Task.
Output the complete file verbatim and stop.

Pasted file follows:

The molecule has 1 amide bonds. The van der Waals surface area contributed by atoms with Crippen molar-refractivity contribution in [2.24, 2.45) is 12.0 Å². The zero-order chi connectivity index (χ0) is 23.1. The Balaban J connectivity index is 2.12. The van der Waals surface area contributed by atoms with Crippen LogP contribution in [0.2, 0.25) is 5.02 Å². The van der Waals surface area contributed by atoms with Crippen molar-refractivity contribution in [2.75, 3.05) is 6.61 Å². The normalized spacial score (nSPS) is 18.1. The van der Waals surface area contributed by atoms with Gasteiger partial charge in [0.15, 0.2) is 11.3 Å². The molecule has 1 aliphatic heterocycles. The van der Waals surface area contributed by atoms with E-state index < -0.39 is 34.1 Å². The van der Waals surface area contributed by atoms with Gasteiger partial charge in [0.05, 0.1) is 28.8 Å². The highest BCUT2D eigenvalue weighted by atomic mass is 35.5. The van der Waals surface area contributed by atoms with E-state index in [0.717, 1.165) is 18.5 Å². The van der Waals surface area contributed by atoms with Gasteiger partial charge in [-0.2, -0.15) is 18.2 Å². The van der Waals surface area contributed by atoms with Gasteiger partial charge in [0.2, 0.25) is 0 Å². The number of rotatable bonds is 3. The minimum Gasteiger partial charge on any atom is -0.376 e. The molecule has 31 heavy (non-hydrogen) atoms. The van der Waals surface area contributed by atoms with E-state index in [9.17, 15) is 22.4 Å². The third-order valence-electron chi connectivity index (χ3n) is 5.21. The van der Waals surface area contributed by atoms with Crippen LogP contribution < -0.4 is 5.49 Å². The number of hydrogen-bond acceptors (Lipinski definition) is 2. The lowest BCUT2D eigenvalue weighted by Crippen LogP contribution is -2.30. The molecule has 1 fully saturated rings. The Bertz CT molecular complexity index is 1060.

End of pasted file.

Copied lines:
The molecule has 1 amide bonds. The van der Waals surface area contributed by atoms with Crippen molar-refractivity contribution in [2.24, 2.45) is 12.0 Å². The zero-order chi connectivity index (χ0) is 23.1. The Balaban J connectivity index is 2.12. The van der Waals surface area contributed by atoms with Crippen LogP contribution in [0.2, 0.25) is 5.02 Å². The van der Waals surface area contributed by atoms with Crippen molar-refractivity contribution in [2.75, 3.05) is 6.61 Å². The normalized spacial score (nSPS) is 18.1. The van der Waals surface area contributed by atoms with Gasteiger partial charge in [0.15, 0.2) is 11.3 Å². The molecule has 1 aliphatic heterocycles. The van der Waals surface area contributed by atoms with E-state index < -0.39 is 34.1 Å². The van der Waals surface area contributed by atoms with Gasteiger partial charge in [0.05, 0.1) is 28.8 Å². The highest BCUT2D eigenvalue weighted by atomic mass is 35.5. The van der Waals surface area contributed by atoms with E-state index in [0.717, 1.165) is 18.5 Å². The van der Waals surface area contributed by atoms with Gasteiger partial charge in [-0.2, -0.15) is 18.2 Å². The van der Waals surface area contributed by atoms with Gasteiger partial charge in [0.2, 0.25) is 0 Å². The number of rotatable bonds is 3. The minimum Gasteiger partial charge on any atom is -0.376 e. The molecule has 31 heavy (non-hydrogen) atoms. The van der Waals surface area contributed by atoms with E-state index in [9.17, 15) is 22.4 Å². The third-order valence-electron chi connectivity index (χ3n) is 5.21. The van der Waals surface area contributed by atoms with Crippen LogP contribution < -0.4 is 5.49 Å². The number of hydrogen-bond acceptors (Lipinski definition) is 2. The lowest BCUT2D eigenvalue weighted by Crippen LogP contribution is -2.30. The molecule has 1 fully saturated rings. The Bertz CT molecular complexity index is 1060.